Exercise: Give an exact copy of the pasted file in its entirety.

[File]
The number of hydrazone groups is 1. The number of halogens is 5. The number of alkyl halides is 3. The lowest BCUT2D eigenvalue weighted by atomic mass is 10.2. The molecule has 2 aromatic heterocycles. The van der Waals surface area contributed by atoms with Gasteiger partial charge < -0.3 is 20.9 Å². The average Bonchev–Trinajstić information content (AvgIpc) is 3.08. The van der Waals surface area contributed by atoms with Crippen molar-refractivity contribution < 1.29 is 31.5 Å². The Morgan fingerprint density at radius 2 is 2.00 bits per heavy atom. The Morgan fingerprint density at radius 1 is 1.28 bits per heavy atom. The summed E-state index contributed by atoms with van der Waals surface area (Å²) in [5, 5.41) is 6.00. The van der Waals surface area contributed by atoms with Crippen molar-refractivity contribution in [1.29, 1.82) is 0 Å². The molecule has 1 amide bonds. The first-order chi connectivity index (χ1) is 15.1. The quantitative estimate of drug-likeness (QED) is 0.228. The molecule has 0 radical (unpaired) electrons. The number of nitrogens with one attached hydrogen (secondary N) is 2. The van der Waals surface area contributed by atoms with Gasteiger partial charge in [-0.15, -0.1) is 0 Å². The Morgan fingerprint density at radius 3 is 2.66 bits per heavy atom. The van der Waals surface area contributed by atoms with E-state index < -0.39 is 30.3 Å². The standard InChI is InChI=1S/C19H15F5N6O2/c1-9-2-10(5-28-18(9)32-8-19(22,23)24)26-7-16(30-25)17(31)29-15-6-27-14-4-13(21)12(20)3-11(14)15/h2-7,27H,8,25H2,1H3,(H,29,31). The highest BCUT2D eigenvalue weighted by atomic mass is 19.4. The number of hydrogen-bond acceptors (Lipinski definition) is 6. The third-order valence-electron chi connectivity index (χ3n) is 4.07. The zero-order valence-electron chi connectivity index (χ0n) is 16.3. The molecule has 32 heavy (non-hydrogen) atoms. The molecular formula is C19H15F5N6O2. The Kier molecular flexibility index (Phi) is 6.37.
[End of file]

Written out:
The number of hydrazone groups is 1. The number of halogens is 5. The number of alkyl halides is 3. The lowest BCUT2D eigenvalue weighted by atomic mass is 10.2. The molecule has 2 aromatic heterocycles. The van der Waals surface area contributed by atoms with Gasteiger partial charge < -0.3 is 20.9 Å². The average Bonchev–Trinajstić information content (AvgIpc) is 3.08. The van der Waals surface area contributed by atoms with Crippen molar-refractivity contribution < 1.29 is 31.5 Å². The Morgan fingerprint density at radius 2 is 2.00 bits per heavy atom. The Morgan fingerprint density at radius 1 is 1.28 bits per heavy atom. The summed E-state index contributed by atoms with van der Waals surface area (Å²) in [5, 5.41) is 6.00. The van der Waals surface area contributed by atoms with Crippen molar-refractivity contribution in [1.29, 1.82) is 0 Å². The molecule has 1 amide bonds. The first-order chi connectivity index (χ1) is 15.1. The quantitative estimate of drug-likeness (QED) is 0.228. The molecule has 0 radical (unpaired) electrons. The number of nitrogens with one attached hydrogen (secondary N) is 2. The van der Waals surface area contributed by atoms with Gasteiger partial charge in [-0.15, -0.1) is 0 Å². The Morgan fingerprint density at radius 3 is 2.66 bits per heavy atom. The van der Waals surface area contributed by atoms with E-state index < -0.39 is 30.3 Å². The standard InChI is InChI=1S/C19H15F5N6O2/c1-9-2-10(5-28-18(9)32-8-19(22,23)24)26-7-16(30-25)17(31)29-15-6-27-14-4-13(21)12(20)3-11(14)15/h2-7,27H,8,25H2,1H3,(H,29,31). The highest BCUT2D eigenvalue weighted by atomic mass is 19.4. The number of hydrogen-bond acceptors (Lipinski definition) is 6. The third-order valence-electron chi connectivity index (χ3n) is 4.07. The zero-order valence-electron chi connectivity index (χ0n) is 16.3. The molecule has 32 heavy (non-hydrogen) atoms. The molecular formula is C19H15F5N6O2. The Kier molecular flexibility index (Phi) is 6.37.